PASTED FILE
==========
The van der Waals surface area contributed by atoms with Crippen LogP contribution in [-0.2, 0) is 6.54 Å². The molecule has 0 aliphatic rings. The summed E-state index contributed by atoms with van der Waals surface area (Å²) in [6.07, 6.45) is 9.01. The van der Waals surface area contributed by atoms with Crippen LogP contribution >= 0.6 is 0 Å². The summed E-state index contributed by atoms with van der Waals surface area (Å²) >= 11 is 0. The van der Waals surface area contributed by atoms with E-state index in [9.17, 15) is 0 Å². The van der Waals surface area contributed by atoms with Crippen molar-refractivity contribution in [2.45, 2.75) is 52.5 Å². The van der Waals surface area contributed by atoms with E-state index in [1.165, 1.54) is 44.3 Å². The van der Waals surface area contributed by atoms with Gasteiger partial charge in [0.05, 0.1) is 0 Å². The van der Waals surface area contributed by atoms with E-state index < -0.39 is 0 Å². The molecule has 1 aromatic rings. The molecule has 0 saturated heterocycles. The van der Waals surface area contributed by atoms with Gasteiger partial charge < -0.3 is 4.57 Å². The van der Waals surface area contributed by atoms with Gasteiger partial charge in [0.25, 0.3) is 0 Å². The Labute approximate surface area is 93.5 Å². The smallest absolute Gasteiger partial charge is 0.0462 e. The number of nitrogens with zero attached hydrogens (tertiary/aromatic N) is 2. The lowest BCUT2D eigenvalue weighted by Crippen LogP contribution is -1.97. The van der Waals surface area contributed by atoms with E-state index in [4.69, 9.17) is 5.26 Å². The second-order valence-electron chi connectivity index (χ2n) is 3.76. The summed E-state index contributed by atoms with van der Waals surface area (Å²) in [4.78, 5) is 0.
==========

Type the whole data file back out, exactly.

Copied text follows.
The van der Waals surface area contributed by atoms with Crippen LogP contribution in [-0.2, 0) is 6.54 Å². The molecule has 0 aliphatic rings. The summed E-state index contributed by atoms with van der Waals surface area (Å²) in [6.07, 6.45) is 9.01. The van der Waals surface area contributed by atoms with Crippen LogP contribution >= 0.6 is 0 Å². The summed E-state index contributed by atoms with van der Waals surface area (Å²) >= 11 is 0. The van der Waals surface area contributed by atoms with E-state index in [9.17, 15) is 0 Å². The van der Waals surface area contributed by atoms with Crippen molar-refractivity contribution in [2.45, 2.75) is 52.5 Å². The van der Waals surface area contributed by atoms with E-state index in [1.165, 1.54) is 44.3 Å². The van der Waals surface area contributed by atoms with Gasteiger partial charge in [0.05, 0.1) is 0 Å². The van der Waals surface area contributed by atoms with E-state index < -0.39 is 0 Å². The molecule has 1 aromatic rings. The molecule has 0 saturated heterocycles. The van der Waals surface area contributed by atoms with Gasteiger partial charge < -0.3 is 4.57 Å². The van der Waals surface area contributed by atoms with Gasteiger partial charge in [0.25, 0.3) is 0 Å². The Labute approximate surface area is 93.5 Å². The smallest absolute Gasteiger partial charge is 0.0462 e. The number of nitrogens with zero attached hydrogens (tertiary/aromatic N) is 2. The lowest BCUT2D eigenvalue weighted by Crippen LogP contribution is -1.97. The van der Waals surface area contributed by atoms with E-state index in [4.69, 9.17) is 5.26 Å². The second-order valence-electron chi connectivity index (χ2n) is 3.76. The summed E-state index contributed by atoms with van der Waals surface area (Å²) in [4.78, 5) is 0.